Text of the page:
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Artist Ceases Tweeting Portraits of Missing or Murdered Women to Stephen Harper

An artist has halted his project to raise awareness about Missing or Murdered Indigenous Women over concerns that he's doing more harm than good.
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Just a week after starting a campaign to raise awareness of the issue of Canada's Missing or Murdered Aboriginal Women (MMIW), artist Evan Munday announced that he was stopping the project over concerns that he may be doing more harm than good for the families of the victims.

Munday's idea was to draw a portrait of a missing or murdered woman each day and post it in a tweet aimed at Canadian Prime Minister Stephen Harper. He was motivated to take action by Harper's comment that the issue isn't "high on [the Canadian government's] radar."

RELATED:Artist to Harper: I Will Tweet One Portrait of a Missing/Murdered Woman Each Day

In a lengthy statement posted on his website on Monday, Evan Munday explained why he's halting the project. Here's the key passage; boldface type is Munday's own:

After extensive conversation with a group formed of families of some of the missing and murdered women, I believe I cannot continue the project in a way that respects these women’s autonomy or a way that helps rather than harms the families of these thousands of women. I apologize for hurting the families of these women and for making them relive painful memories.

Objections to the project included concerns from the victims' families over permission—Munday was creating his images from photos he found online, without the involvement of the families—and Munday's "cartoony" style of illustration. One family member told Munday that "There is nothing funny or cute or joking about my mother being killed by the police, My journey for justice for the past thirteen years has never been fun."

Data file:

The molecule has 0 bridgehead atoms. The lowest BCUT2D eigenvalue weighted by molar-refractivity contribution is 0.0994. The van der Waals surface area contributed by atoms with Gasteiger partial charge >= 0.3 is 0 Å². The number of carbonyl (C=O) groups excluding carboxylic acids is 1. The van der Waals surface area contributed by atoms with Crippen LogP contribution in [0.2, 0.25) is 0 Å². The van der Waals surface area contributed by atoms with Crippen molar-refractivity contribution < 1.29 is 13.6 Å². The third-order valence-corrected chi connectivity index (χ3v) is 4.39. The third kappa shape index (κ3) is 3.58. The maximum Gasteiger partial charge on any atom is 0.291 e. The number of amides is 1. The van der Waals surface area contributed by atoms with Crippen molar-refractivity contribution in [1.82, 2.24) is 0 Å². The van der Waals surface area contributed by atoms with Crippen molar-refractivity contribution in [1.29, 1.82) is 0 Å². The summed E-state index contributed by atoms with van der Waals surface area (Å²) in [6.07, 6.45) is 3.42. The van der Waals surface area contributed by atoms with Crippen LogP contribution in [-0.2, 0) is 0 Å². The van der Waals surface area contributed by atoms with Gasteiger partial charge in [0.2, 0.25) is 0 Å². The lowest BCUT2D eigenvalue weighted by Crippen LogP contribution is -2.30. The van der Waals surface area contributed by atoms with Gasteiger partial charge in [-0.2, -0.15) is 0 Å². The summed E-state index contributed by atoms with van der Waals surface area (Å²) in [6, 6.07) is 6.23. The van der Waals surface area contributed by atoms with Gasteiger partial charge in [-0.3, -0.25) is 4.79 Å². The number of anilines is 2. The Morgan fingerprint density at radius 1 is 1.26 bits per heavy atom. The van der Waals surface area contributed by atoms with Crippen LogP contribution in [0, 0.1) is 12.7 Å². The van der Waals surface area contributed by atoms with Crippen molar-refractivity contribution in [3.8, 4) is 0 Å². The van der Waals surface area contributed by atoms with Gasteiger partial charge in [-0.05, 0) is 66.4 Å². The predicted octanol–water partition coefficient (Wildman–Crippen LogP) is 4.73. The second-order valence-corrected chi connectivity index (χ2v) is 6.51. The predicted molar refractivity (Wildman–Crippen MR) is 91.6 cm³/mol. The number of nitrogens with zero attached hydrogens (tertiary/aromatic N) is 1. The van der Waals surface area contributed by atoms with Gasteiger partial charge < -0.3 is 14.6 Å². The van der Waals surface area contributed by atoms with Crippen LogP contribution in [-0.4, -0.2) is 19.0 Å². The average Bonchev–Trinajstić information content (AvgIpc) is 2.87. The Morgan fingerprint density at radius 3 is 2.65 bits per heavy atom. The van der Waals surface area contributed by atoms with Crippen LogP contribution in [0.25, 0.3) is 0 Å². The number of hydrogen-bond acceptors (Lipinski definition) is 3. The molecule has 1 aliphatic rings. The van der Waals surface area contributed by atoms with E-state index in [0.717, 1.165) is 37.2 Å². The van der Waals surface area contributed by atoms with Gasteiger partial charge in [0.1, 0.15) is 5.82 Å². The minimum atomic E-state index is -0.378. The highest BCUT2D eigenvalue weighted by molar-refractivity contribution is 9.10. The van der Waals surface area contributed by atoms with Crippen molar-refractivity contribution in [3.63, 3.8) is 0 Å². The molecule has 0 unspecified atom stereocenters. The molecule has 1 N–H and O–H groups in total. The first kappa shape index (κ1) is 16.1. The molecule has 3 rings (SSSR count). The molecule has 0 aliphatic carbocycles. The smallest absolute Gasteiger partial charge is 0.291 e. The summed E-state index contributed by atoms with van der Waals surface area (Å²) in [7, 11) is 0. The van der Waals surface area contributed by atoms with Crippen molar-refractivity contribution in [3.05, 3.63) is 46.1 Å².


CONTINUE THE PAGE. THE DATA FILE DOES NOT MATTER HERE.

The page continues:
Munday also urged those who'd supported his project to support the efforts of others:

If you were supportive of the illustration project, please consider donating to the indigenous-led organization, It Starts With Us (itstartswithus-mmiw.com/donate), as I’ve done, and will do so again. If everyone who retweeted one of my illustrations donated even a few dollars, it would make a huge difference to their advocacy initiatives. Please also consider getting involved in one of the Women’s Memorial Marches on February 14. And if you’re more into Twitter, Gregory Scofield (@gregoryscofield) and Lauren Crazybull (@LCrazybull) are both doing very important projects regarding #MMIW that you may want to follow.